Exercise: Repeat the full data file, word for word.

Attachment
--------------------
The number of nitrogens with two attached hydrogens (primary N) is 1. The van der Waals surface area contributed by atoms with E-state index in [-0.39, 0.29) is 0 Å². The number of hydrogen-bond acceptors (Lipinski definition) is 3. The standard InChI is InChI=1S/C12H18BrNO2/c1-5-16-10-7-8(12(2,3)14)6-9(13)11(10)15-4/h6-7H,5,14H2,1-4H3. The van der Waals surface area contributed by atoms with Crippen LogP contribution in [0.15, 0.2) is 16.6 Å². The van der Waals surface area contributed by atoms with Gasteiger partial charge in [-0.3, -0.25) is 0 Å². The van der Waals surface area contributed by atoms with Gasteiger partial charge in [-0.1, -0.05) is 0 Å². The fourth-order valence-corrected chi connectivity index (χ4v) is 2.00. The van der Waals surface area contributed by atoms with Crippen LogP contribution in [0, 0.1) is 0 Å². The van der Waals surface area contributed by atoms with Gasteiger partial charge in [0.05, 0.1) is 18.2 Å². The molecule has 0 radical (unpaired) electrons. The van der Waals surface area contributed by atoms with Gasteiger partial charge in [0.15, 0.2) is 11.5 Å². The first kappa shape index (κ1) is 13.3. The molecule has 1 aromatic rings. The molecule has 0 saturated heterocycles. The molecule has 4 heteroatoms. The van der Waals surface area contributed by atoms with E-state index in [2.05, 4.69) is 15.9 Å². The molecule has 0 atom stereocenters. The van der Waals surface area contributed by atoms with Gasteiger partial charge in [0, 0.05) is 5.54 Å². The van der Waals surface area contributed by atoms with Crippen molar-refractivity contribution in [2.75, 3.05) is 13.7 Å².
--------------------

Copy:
The number of nitrogens with two attached hydrogens (primary N) is 1. The van der Waals surface area contributed by atoms with E-state index in [-0.39, 0.29) is 0 Å². The number of hydrogen-bond acceptors (Lipinski definition) is 3. The standard InChI is InChI=1S/C12H18BrNO2/c1-5-16-10-7-8(12(2,3)14)6-9(13)11(10)15-4/h6-7H,5,14H2,1-4H3. The van der Waals surface area contributed by atoms with Crippen LogP contribution in [0.15, 0.2) is 16.6 Å². The van der Waals surface area contributed by atoms with Gasteiger partial charge in [-0.3, -0.25) is 0 Å². The van der Waals surface area contributed by atoms with Gasteiger partial charge in [-0.1, -0.05) is 0 Å². The fourth-order valence-corrected chi connectivity index (χ4v) is 2.00. The van der Waals surface area contributed by atoms with Crippen LogP contribution in [0, 0.1) is 0 Å². The van der Waals surface area contributed by atoms with Gasteiger partial charge in [0.05, 0.1) is 18.2 Å². The molecule has 0 radical (unpaired) electrons. The van der Waals surface area contributed by atoms with Gasteiger partial charge in [0.15, 0.2) is 11.5 Å². The first kappa shape index (κ1) is 13.3. The molecule has 1 aromatic rings. The molecule has 0 saturated heterocycles. The molecule has 4 heteroatoms. The van der Waals surface area contributed by atoms with E-state index in [2.05, 4.69) is 15.9 Å². The molecule has 0 atom stereocenters. The van der Waals surface area contributed by atoms with Gasteiger partial charge in [0, 0.05) is 5.54 Å². The van der Waals surface area contributed by atoms with Crippen molar-refractivity contribution in [2.75, 3.05) is 13.7 Å².